What is the Difference Between Eczema and Psoriasis?

Although Eczema & Psoriasis Symptoms May Appear Similar, They Have Key Differences

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Dan Brown

Both eczema and psoriasis refer to groups of diseases that cause skin irritation. Of the different variations of each, atopic dermatitis (or atopic eczema) is the most common form of eczema and plaque psoriasis is the most common form of psoriasis. Although symptoms may be similar, the two diseases differ in numerous ways.

The Differences Between Eczema and Psoriasis

Although the symptoms of eczema and psoriasis are often visually similar, the two conditions vary considerably when it comes to issues including causes, triggers, the age at which they usually occur, and the risk of developing other conditions.

1. Difference Between Eczema & Psoriasis: Age of Onset & Prevalence

Eczema: The Childhood Condition

Although the first signs and symptoms of eczema can occur in adulthood, half of the time they happen before a baby’s first birthday and in 95% of cases before a child reaches five.

It is widely estimated that two-thirds of children with eczema grow out of the disease and are usually symptom-free by their teenage years. However, this commonly-quoted timeline has been challenged, with some studies suggesting symptoms persist – at least to some degree – well into adult years.

What is widely agreed on, however, is that a careful skincare routine, even when eczema is under control, will usually help minimize symptoms and flare-ups over time.

Eczema is an extremely common condition, occurring in 10% to 20% of infants. It is estimated that up to 70% of people experience eczema during their lifetime.

Psoriasis: Can Occur Any Time

While most eczema cases start at a young age, psoriasis symptoms can begin at any time in one’s life. Symptoms most commonly begin between 15 and 30 years of age, although 10% to 15% of the time they begin before age 10.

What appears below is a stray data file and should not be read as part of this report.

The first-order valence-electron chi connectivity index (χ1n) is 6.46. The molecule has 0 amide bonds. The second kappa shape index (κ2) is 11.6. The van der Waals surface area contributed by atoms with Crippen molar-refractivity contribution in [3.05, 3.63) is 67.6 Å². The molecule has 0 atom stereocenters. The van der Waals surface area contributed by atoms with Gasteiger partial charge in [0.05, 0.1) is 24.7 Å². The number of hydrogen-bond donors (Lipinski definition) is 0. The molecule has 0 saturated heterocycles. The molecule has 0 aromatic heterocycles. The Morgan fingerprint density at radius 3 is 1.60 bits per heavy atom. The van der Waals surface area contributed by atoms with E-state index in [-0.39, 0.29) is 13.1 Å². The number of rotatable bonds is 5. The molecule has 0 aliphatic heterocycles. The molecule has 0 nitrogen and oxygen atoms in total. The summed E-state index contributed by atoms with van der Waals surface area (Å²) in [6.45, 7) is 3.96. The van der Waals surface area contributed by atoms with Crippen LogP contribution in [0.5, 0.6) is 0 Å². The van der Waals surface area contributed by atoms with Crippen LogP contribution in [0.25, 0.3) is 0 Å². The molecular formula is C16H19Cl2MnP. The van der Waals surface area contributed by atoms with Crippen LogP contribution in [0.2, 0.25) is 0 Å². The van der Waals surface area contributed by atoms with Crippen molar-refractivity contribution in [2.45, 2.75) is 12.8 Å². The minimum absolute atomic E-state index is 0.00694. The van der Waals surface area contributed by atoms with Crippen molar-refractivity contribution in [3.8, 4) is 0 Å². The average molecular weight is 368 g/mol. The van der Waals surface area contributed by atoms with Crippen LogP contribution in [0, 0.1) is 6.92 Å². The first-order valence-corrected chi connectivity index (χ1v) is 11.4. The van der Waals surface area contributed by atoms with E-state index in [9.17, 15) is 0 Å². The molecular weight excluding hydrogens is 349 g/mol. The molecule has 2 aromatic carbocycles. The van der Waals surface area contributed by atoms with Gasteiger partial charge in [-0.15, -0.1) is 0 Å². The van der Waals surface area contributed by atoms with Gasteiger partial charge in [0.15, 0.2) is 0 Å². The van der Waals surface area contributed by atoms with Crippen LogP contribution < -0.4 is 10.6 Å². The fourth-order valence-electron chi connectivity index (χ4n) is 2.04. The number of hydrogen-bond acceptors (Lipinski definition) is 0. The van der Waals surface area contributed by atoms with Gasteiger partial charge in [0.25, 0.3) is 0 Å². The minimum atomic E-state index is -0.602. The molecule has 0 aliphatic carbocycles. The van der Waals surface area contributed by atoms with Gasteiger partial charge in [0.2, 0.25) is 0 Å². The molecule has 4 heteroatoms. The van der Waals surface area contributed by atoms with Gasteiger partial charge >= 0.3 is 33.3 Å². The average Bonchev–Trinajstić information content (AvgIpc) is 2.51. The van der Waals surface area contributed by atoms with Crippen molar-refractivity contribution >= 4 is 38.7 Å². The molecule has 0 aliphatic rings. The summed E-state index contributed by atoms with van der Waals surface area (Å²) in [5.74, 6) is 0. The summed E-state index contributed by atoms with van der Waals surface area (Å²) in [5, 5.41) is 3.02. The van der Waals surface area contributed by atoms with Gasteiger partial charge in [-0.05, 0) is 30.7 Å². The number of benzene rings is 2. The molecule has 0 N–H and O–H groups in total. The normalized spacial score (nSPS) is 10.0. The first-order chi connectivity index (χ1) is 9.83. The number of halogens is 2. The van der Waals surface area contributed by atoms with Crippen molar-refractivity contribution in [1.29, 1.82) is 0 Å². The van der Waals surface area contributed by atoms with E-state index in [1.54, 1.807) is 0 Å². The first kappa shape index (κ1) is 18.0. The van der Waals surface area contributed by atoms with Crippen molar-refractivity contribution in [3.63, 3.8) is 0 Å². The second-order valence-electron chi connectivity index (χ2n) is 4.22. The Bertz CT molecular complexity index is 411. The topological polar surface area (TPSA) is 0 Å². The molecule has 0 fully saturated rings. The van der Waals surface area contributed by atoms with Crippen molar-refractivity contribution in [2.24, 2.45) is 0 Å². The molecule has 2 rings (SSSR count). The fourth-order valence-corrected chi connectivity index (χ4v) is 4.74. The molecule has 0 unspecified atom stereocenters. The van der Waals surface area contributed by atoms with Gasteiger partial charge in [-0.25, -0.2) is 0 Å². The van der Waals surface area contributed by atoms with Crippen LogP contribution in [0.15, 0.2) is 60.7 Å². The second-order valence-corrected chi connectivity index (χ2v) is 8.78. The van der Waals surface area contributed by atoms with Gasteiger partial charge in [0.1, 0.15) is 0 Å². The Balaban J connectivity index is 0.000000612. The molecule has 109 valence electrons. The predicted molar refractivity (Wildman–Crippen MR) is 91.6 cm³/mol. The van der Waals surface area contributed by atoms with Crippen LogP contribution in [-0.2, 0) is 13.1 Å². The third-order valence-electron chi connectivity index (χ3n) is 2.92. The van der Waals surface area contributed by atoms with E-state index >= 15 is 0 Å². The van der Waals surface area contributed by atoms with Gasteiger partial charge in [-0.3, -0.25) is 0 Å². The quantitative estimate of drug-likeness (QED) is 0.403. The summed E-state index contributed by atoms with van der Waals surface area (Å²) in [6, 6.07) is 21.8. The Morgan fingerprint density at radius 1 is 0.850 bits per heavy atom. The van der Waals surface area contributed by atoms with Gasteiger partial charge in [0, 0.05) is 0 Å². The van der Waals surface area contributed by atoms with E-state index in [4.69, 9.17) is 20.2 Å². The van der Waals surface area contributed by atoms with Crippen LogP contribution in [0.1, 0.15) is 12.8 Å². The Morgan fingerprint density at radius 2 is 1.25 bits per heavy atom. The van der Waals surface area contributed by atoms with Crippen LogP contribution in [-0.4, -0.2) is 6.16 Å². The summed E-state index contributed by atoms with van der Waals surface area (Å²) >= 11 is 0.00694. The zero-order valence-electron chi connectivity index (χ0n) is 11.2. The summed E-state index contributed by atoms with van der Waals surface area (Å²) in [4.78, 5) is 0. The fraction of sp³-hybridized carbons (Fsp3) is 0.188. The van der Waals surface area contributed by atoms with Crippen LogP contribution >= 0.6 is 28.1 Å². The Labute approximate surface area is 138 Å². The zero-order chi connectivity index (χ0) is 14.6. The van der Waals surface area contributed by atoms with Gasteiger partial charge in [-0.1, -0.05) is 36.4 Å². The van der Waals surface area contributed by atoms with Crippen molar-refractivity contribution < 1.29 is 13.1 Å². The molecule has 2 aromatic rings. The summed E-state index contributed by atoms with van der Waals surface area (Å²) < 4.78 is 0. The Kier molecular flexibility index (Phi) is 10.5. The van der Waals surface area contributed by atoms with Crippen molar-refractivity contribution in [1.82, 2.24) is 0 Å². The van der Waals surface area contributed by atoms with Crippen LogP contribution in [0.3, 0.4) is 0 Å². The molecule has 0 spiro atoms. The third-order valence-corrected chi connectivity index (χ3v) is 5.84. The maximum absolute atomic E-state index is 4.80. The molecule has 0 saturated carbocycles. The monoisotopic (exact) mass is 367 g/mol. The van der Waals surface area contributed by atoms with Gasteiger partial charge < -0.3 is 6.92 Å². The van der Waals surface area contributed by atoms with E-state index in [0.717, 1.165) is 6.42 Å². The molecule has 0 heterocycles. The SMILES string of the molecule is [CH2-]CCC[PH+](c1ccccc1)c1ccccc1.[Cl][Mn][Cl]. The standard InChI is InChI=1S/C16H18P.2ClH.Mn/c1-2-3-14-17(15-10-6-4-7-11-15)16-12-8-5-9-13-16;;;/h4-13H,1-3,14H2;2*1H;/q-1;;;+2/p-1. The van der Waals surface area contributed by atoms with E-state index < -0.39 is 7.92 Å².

While psoriasis is far less common than eczema, it is one of the most prevalent autoimmune diseases in the US, affecting over 8 million people. For reference, around 14 million live with Hashimoto’s, 1.5 million with lupus, 1.3 million with rheumatoid arthritis, and 1.3 million with type 1 diabetes.

It is estimated that at least 10% of the population have a genetic predisposition to psoriasis, although the above number means 2% to 3% actually develop the disease.

2. Difference Between Eczema & Psoriasis: Causes & Triggers

Psoriasis: An Autoimmune Disease

Psoriasis, as noted above, is widely believed to be an autoimmune disease. Autoimmune diseases occur when your immune system attacks your body’s own tissue as though it were a virus or infection.

The way the immune system attacks the body defines the disease. For example, when it attacks the fatty substance (myelin) surrounding nerve cells it causes multiple sclerosis (MS), and when it attacks the joints it causes the inflammation that is ubiquitous in cases of rheumatoid arthritis.

In the case of psoriasis, the immune system triggers a rapid production of skin cells, an excess of which results in the plaques that characterize psoriasis. It is not known why the immune system does this, although both genetic and environmental factors are believed to play a role.

About 25 different genetic variants have been linked to psoriasis. As previously mentioned, having one or more of those genes makes it more likely you will develop psoriasis, but does not guarantee it, which is why some environmental factors almost certainly contribute.

Those who do develop psoriasis will often experience ‘flares’, during which symptoms are heightened. In between flares, symptoms will often subside or go into remission.

Different things can trigger flare-ups in different people, but some of the most common triggers include cold or dry weather, stress, smoking, alcohol, certain medications, infections, cuts and bruises, and hormones. When it comes to hormones, it is common for symptoms to worsen during puberty and, in women, menopause. The latter has been attributed to decreasing estrogen levels.

Learn more about autoimmune disease in our 3-part series:

Eczema: Associated with Allergies

Eczema is not classed as an autoimmune disease; the specific cause of the condition is not well understood.

Genetic factors certainly play a role, as children who have a parent or sibling with the condition are more likely to develop it themselves (a risk that increases with each additional direct relative living with the condition).

The most common gene to have been identified in relation to eczema is called filaggrin (FLG), which plays an important role in the make up of the outer layer of skin (called the epidermis) and the skin barrier.

The skin barrier helps keep skin hydrated and protects the body from invaders such as allergens (substances that cause allergic reactions).

It is hypothesized that low levels of filaggrin dry the skin out and make reactions to irritants such as certain soaps and shampoos more likely. In addition, allergens such as pollen may be more likely to enter the body and cause inflammation.